Keep your eyes open when selling a policy

Next to the companies organized within the BVZL operating in the German secondary market, over the past years an unorganized market was established referred to as ‘pseudo secondary market’. Here the policies are usually maintained but the capital of the insurant (or policy vendor) is often transferred into other investments or disproportionally high fees and costs are invoiced.

In this regard, for instance, the German Federal Financial Supervisory Authority (BaFin) prohibited some of these companies to continue their business activities due to the operation of illegal deposit transactions.

In general, insurants should be very cautious with respect to offers based on paying the purchase price in installments or at a later time. The purchasers organized within the BVZL pay always immediately.

Otherwise, the policy vendor would have to bear the risk of not receiving all promised payments if, for example, the credit rating of the purchasers deteriorates over time. A skeptical approach is also recommended if extremely high profits (e.g. doubling the surrender value) and non-standard market returns are promised for reinvestment.

BVZL provides assistance and information

For consumers planning on selling their policy on the secondary market, thinking about applying for a policy loan in order to expand their financial flexibility, the BVZL created some guidelines (information leaflets) to help consumers with the selection of providers.

This and other useful information regarding secondary markets of life insurance as well as a list of member companies operating on the German market who voluntarily agree to comply with the Association standards and guideline, can be downloaded for free on the home page of the BVZL at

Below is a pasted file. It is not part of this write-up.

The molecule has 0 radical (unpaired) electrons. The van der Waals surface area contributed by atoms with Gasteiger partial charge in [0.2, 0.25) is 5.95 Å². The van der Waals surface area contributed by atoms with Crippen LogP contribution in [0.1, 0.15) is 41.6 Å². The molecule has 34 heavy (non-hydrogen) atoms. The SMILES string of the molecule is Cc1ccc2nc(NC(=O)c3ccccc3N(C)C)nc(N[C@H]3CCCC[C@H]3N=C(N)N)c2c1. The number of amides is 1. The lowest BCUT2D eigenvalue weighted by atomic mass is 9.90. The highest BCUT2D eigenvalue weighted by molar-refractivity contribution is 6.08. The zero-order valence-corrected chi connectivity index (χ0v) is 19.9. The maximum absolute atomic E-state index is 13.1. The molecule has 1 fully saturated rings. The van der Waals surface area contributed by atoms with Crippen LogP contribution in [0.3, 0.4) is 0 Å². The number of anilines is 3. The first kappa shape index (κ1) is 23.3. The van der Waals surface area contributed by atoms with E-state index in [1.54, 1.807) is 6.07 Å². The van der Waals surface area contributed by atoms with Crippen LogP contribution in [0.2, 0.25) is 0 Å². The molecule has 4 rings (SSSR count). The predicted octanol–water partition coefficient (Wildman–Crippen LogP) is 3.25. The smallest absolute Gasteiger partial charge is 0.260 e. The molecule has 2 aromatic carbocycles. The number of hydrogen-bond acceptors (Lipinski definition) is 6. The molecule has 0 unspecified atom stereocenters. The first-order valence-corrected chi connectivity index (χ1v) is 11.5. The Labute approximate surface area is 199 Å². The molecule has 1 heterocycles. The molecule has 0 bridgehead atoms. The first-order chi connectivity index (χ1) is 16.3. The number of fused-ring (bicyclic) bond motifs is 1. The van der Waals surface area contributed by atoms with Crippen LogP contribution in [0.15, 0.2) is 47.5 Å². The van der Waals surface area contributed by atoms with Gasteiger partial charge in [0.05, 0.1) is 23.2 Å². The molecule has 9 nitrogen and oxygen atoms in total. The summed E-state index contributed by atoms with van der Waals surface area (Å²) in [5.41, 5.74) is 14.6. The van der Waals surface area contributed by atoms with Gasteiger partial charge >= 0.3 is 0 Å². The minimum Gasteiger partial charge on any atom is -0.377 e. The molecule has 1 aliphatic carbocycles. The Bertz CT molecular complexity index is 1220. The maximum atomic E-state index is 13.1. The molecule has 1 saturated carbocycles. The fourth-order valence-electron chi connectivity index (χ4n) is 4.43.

In addition, in case of any doubt, the BVZL experts recommend the consumers to contact a local consumer advice center or the Association of the Insured (BdV) to request information about the potential purchaser.

Value Addition for all Market Players

The secondary market for life insurance policies creates additional value for this long-term proven, safe and regulated investment product. The secondary market for life insurances is an active consumer protection creating added value for all players:

Advantages from the sale of a life insurance on the secondary market:

1. For customers

• The insurant obtains a purchase price higher than the surrender value and usually keeps a premium-free death protection.

2. For insurance companies

• Lower cancellation rate (key indicator for competition)

• Stable premium income since the ‘new’ policyholder keeps the policy until maturity date

• Maintenance of the long-term cover pool

3. For agents or banks

• ensuring best-advice consultation by showing alternatives to cancellation of a policy such as sale or borrowing

• Additional income from commissions

• Higher utilization rates and less need for value adjustments in the field of ‘Utilization of securities’

• Link for new business with released liquidity